Indian Kashmir under Ramadan curfew after rebel leader's killing
Indian Kashmiri villagers carry the body of rebel commander Sabzar Ahmad Bhat during his funeral in Rathsuna Tral, near Srinagar, on May 28, 2017 (TAUSEEF MUSTAFA / AFP)
(AFP) - Authorities clamped a curfew across most of Indian-administered Kashmir for the first day of the Muslim Ramadan festival Sunday and partially cut telephone services to thwart protests over the killing of a top rebel commander.
The lockdown in the mainly Muslim region crippled life on the first day of the Islamic holy month after widespread violence on Saturday over the killing of Sabzar Ahmad Bhat in a gunfight with government forces.
Government forces in riot gear erected barricades in the main city, Srinagar, and other towns in southern Kashmir to prevent people from reaching the commander's funeral.
But thousands of mourners defied the security curbs Sunday to attended the burial of the rebel commander in his hometown amid anti-India and pro-Independence slogans.
Srinagar's central mosque remained shut and devotees were barred from offering prayers on the first day of the Ramadan fasting period.
"Restrictions have been put in place in some areas to maintain law and order," police chief Shesh Pal Vaid told AFP.
Bhat, head of the Hizbul Mujahideen militant group, and a 16-year-old associate were killed in a gunfight near his native village in Tral area.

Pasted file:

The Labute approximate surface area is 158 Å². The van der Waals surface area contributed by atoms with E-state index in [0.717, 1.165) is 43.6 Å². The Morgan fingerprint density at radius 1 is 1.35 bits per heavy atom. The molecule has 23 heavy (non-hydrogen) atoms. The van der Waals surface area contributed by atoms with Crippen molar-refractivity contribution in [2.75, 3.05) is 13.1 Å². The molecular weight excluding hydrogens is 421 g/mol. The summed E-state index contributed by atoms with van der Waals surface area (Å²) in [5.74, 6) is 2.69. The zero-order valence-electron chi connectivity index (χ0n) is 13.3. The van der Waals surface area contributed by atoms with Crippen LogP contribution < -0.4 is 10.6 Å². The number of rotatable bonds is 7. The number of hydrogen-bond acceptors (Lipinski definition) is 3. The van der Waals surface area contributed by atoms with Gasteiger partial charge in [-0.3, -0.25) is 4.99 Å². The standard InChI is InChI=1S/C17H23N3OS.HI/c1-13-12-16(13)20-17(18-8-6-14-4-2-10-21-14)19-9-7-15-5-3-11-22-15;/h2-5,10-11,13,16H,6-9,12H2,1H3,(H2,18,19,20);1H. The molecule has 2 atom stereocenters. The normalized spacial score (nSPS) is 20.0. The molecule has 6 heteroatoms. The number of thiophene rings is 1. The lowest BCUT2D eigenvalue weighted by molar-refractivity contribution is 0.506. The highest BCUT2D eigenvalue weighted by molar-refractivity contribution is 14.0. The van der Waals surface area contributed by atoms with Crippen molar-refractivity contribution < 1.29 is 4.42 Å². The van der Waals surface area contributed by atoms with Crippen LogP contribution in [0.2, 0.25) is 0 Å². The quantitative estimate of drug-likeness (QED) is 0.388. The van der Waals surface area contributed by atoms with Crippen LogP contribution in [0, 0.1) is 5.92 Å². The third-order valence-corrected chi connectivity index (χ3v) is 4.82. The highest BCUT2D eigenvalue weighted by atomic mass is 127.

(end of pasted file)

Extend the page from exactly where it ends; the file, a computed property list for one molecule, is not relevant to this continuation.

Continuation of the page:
A protester was shot dead by troops during clashes as hundreds of villagers tried to break the security cordon to help the militants to escape. Clashes spread to other districts, leaving dozens injured.
Last year nearly 100 protesters were killed after militant chief Burhan Wani was killed, triggering months of anti-India protests. Bhat took over as the leader.
"Forces have blocked all roads to restrict people to their areas," Bashir Ahmad, a resident of Pulwama told AFP, a neighbouring district of Tral.
Authorities snapped internet mobile services and calling services Saturday just hours after a month-long ban on 22 social media sites like Facebook and Twitter ended.
Anti-India sentiment runs deep in the Kashmir valley, where most people favour independence or a merger with Pakistan.
Kashmir has been split between India and Pakistan since the end of British colonial rule in 1947, with both nations claiming it in its entirety.
An armed rebellion broke-out in 1989 that later weakened. But over the last year there has been an upsurge in protests against Indian rule.
Several armed groups are fighting Indian forces. Tens of thousands of people, mostly civilians, have been killed in the nearly three decade-old conflict.